Ferrari's team principal Jean Todt has said that if McLaren are exonerated from the spying scandal that has plagued Formula One for the last three months, then Ferrari will move into the civil courts to pursue their claim that the English-based...
Ferrari's team principal Jean Todt has said that if McLaren are exonerated from the spying scandal that has plagued Formula One for the last three months, then Ferrari will move into the civil courts to pursue their claim that the English-based team benefited from sight of Ferrari
His comments came after McLaren soundly beat Ferrari on their home ground at Monza on Sunday. "For us it is something which is too important and we will move forwards in Italy," said Todt. "I'm not going to comment on what the decisions will be, I don't know what will be the decision or then what can happen once the decision will be taken, and we will move on then with a civil court in the UK as well."
Todt went on to say that he has no influence on any penalty that might be served if McLaren were to be found guilty. "It's not a menu where we get 'would you prefer number one? Number two?' We are not to chose. That's the FIA, the World Council who will have to decide with the evidence that they will have in hand and our duty is to make (available) as much evidence as possible for the World Council to understand exactly what happened.
"We did not accept it (the previous verdict) because we felt that the decision was not appropriate and then if you see the wording of the decision 'in case of new evidence' things will be different. So we have new evidence. We have been able to produce new evidence." Todt pointed out that there was no chance of an agreement between Ferrari and McLaren before Thursday's hearing.
"It's nothing to do with an agreement between Ferrari and McLaren. It's a case which is going to be taken in front of the World Council. It was normally a hearing from the International Court of Appeal. Then the FIA has decided to stop this International Court of Appeal in the light of new evidence and to present that to the World Council, so that's the problem."
But he did admit that the whole scandal is damaging for Formula One. "It's affecting the sport. It's happened in athletics, it has happened with gold medal winners, it has happened with cycling, it has happened with football, and now it's something that's happening in Formula One."
"We are sorry that it happens in Formula One. Unfortunately we are in a position where we want the truth to appear. That's all that we want and all that we have been working for and we are confident that the truth will come through."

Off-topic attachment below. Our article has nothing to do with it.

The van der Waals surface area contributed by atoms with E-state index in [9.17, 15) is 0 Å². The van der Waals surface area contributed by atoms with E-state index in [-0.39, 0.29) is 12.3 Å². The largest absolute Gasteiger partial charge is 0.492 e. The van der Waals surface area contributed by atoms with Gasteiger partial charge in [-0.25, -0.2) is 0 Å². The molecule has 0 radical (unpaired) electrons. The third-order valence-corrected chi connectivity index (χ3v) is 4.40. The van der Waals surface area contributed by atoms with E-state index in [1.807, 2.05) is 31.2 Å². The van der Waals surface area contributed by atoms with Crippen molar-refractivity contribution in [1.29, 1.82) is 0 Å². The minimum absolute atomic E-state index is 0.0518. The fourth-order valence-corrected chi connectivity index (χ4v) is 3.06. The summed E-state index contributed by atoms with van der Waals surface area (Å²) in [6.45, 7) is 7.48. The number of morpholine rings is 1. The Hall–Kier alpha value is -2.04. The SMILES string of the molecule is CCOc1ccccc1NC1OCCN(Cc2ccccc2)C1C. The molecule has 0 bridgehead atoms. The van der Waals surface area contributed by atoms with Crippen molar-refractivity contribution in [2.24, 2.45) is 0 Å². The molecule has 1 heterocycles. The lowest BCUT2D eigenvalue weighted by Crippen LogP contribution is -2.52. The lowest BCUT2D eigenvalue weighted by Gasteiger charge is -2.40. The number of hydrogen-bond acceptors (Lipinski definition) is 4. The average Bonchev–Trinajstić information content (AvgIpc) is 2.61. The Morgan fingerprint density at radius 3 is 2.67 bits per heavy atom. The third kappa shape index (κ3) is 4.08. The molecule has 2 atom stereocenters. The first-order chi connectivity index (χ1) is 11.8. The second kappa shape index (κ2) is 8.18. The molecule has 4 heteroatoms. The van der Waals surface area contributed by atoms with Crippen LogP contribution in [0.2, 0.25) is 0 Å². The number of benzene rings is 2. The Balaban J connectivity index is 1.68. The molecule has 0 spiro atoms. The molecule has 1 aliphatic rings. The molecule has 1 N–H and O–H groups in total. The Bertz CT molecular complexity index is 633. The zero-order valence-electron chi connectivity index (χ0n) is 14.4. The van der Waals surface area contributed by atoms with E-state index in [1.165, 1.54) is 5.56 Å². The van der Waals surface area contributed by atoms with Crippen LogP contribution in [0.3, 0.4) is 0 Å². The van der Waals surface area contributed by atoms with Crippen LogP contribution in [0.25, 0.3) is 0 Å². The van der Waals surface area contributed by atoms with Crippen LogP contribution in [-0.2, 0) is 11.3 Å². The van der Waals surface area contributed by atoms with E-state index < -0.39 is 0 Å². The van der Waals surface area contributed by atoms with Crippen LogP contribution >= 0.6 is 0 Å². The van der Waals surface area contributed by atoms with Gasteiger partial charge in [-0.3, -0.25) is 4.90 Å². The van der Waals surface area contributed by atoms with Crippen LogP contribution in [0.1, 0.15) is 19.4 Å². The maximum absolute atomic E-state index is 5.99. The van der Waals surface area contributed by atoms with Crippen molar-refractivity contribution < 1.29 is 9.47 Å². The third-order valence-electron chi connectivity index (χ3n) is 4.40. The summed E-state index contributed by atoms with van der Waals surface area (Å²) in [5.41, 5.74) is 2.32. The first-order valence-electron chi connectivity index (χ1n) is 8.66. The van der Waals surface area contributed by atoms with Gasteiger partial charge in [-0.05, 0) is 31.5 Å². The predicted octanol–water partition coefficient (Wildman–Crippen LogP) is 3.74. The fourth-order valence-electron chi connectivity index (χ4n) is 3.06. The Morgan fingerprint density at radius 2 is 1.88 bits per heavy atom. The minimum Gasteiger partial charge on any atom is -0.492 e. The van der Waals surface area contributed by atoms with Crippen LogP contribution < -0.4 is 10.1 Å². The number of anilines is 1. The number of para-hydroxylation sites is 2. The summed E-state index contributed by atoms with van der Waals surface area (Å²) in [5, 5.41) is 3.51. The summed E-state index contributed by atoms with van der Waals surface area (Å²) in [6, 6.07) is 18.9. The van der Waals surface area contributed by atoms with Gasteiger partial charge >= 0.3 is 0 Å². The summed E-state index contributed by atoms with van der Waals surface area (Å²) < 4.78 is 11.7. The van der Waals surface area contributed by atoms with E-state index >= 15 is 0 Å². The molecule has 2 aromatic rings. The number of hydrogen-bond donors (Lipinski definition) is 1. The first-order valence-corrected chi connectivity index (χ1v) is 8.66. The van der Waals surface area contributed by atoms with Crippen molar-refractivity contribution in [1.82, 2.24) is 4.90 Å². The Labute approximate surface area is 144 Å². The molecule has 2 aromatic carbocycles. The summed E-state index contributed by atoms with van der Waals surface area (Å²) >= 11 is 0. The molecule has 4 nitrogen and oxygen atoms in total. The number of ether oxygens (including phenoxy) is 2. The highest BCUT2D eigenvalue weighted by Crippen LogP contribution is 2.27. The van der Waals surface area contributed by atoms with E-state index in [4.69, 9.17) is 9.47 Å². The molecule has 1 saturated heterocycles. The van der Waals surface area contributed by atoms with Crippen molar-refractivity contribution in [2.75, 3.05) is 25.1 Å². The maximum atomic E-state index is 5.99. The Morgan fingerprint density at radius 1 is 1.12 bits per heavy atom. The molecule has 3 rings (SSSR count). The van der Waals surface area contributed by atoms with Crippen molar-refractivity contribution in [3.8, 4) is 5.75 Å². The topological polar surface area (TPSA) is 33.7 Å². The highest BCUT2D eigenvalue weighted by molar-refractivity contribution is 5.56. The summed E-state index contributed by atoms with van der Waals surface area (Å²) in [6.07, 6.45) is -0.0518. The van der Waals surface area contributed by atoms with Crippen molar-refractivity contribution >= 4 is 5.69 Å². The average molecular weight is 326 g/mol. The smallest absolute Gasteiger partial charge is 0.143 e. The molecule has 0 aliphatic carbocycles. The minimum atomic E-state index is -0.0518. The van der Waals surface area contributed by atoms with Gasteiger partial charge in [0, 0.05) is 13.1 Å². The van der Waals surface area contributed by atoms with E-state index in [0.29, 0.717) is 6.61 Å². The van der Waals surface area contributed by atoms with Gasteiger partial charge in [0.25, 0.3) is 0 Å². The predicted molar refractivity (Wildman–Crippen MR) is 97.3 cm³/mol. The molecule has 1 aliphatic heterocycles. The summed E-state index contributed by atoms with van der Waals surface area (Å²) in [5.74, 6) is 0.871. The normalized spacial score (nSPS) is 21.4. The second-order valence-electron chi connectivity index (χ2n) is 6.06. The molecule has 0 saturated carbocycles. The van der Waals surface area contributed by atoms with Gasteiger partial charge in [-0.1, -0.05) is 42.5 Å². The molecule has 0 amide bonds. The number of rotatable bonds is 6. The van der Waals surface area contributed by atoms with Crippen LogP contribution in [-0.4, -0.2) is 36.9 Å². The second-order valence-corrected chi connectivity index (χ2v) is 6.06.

Todt went on to say that he felt the next four Grands Prix - the final four - would be better suited to Ferrari than Monza. "We just finished the debriefing, I had a discussion with our engineers. Definitely we have not been competitive this year on circuits where you need a lot of mechanical grip and where you have some important kerbs like Indianapolis and Montreal."
"So the worst circuits this year have been Monte Carlo, Canada, Budapest in qualifying and Monza. There is a question mark about Fuji because we have not been there, but we feel otherwise Spa, Shanghai and Brazil - there is no evidence that we couldn't be competitive.
"It is a very tough championship, mainly with a fight amongst two teams. It's enough to see the classification, since the beginning of the season, the lap times and sometimes they have been better than us, like today, and sometimes we have been better than them. Today - not only today, since the beginning of the weekend - they have been more competitive. And more reliable."
But in spite of the points position, where Kimi Raikkonen is five points ahead of teammate Felipe Massa, Todt said that there are no plans to support one driver more than the other. "No, at the moment they will race."
He went on to say that Felipe Massa's rear suspension breakage hadn't yet been analysed, but was almost certainly a one-off problem. "We are going to investigate. We found where the problem was but we now have to disassemble the part and to understand exactly what was the problem. It's the first time we've faced this kind of problem apparently."